1st Communion need advice...

Discussion in 'Photography Beginners' Forum' started by crystal_lynn, Apr 12, 2008.

  1. crystal_lynn

    crystal_lynn I am sure I sound childish

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    I am looking for advice on three points...

    1) I am not Catholic - I have been told that there are no flash restriction or movement restrictions, however I am sure there is some etiquette that I should be aware of such as things not to touch or moments not to photograph??

    2) What parts of the ceremony should I be aware of that are important?

    3) Even though I can use my flash, what settings will most likely be appropriate? I will probably shoot in shutter priority...

    Any advice would be appreciated.



    Well, I survived the day! Here are 2 photos that have not been edited...

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  2. ScottS

    ScottS TPF Noob!

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    I have 2 views on this.
    1. Be as incognito as possible.
    2. talk to the people that are running it and see if you could take pictures of all the kids. That way, you have a purpose to be there, and can be right up there when they are actually giving the kids first communion. Then you can make 4x6's of everyone, and have the parents pick them up a week later. When you give them their pictures, i suggest putting them in ziploc with a paper that has your name, and contact info.

    I did this a while back, and not only had people want to order more of that same photo, but hire me for other things. Its great marketing.
     
  3. RKW3

    RKW3 TPF Noob!

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    My tip: avoid using flash if possible.
     
  4. Socrates

    Socrates TPF Noob!

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    Regarding the etiquette and the ceremony, the easiest thing is to contact the parish priest and ask him exactly what you asked in this post. He will greatly appreciate your concern.

    If possible, get to the church a day early and check the lighting. (Again, ask the priest when might be a good time.) If possible, avoid flash. However, if you must use flash, my suggestion is aperture priority with the lens opened up to somewhere around f/2 (if your lens can do it). I don't use Canons but I fully expect that the camera will choose 1/60 second shutter speed as soon as you connect your flash (or turn on the pop-up). Depending, of course, on subject distance and lens focal length, the f/2 opening will keep the subject crisp and the background softly out of focus. Post back with the lenses that you have and I'll try to get a bit more specific.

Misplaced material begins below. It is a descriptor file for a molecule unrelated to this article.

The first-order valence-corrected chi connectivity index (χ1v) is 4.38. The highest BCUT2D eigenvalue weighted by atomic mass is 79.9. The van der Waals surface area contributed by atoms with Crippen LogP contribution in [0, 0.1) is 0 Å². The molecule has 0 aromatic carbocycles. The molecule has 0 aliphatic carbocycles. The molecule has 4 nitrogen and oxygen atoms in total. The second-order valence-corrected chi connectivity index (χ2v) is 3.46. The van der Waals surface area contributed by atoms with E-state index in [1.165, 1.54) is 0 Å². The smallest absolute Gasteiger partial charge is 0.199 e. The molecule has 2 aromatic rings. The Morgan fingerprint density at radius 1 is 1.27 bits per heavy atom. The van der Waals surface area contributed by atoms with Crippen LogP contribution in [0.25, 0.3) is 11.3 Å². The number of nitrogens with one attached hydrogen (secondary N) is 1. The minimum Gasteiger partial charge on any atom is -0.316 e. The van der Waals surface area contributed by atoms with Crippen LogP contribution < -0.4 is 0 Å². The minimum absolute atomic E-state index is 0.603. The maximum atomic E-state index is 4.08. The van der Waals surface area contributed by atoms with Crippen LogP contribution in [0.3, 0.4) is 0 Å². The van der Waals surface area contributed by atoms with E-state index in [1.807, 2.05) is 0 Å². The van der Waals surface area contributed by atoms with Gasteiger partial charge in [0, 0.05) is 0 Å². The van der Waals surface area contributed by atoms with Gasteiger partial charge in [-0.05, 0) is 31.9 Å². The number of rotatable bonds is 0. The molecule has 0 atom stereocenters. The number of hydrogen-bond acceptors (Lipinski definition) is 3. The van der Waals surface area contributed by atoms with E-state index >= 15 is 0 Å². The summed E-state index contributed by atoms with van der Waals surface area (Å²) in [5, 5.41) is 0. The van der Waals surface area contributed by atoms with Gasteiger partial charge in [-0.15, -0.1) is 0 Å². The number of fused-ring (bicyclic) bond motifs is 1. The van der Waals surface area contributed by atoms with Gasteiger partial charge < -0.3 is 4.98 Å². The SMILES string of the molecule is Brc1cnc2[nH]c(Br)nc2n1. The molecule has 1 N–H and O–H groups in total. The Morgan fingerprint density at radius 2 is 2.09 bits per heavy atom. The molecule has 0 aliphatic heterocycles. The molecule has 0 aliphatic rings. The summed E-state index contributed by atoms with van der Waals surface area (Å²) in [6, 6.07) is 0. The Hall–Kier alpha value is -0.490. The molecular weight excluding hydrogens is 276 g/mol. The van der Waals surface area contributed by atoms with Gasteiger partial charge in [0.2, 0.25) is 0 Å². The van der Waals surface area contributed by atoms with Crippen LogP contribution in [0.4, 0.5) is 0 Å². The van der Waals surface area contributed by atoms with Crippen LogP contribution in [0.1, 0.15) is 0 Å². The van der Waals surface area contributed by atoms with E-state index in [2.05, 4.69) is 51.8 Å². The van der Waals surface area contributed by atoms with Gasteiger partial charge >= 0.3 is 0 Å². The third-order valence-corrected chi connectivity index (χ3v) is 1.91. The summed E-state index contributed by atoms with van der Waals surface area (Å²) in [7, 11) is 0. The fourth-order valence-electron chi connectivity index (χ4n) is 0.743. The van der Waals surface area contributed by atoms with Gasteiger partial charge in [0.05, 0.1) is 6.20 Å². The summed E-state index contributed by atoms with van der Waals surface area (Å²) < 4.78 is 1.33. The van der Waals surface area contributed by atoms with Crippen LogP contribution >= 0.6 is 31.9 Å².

5. JerryPH

    JerryPH No longer a newbie, moving up!

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    It's been SO long since I had mine, so I have little recollection of the exact happenings, but like any ceremony in a church, I would try to use the flash as little as possible.

    If I was you, I would make sure I had lots of fast glass and a camera that did well at higher ISO. Yes, you have permission to use flash, but I think that I would reserve that to pictures taken after the actual ceremony in a different part of the church.

    At the ceremony, it is unlikley that your child will be the first, so take a look at what it happens and look for the best places to stand and times to shoot in the ceremoney. As your child gets closer, use the info to your advantage by placing yourself and taking a few quick shots, as all the time you will have is several seconds.

    I would not use shutter priority, I would use either full manual or aperture priority. Since your subject will be posing and relatively motionless, you can likely go down low as 1/60th shutter speed with success hand-held, if you have good technique.

    For the after ceremony, I would find a place where I could set up a small area that I could place my off camera strobe(s) at, take 2-3 test shots to test my setup and then take nice pictures of my subject ala strobist techniques. ;)

    At that point I would want to go all out and setup 2-3 strobes and use at least 4 ideas that I have at the top of my head to get nice shots for a memory or portrait. I would possibly even see if I could stay till after the ceremony and take specific pics after the people left of the subject near the altar, or the organ or near any defining statues or stained glass windows.

    The options are near limitless at that point! :D
     
  6. patrickt

    patrickt TPF Noob!

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    I'm neither a Catholic nor a Mexican although I live in Mexico so when a friend asked me to photograph her daughters baptism I didn't have a clue.

    The professional photographers who were there and make a living at baptisms and other church activities were very helpful to me.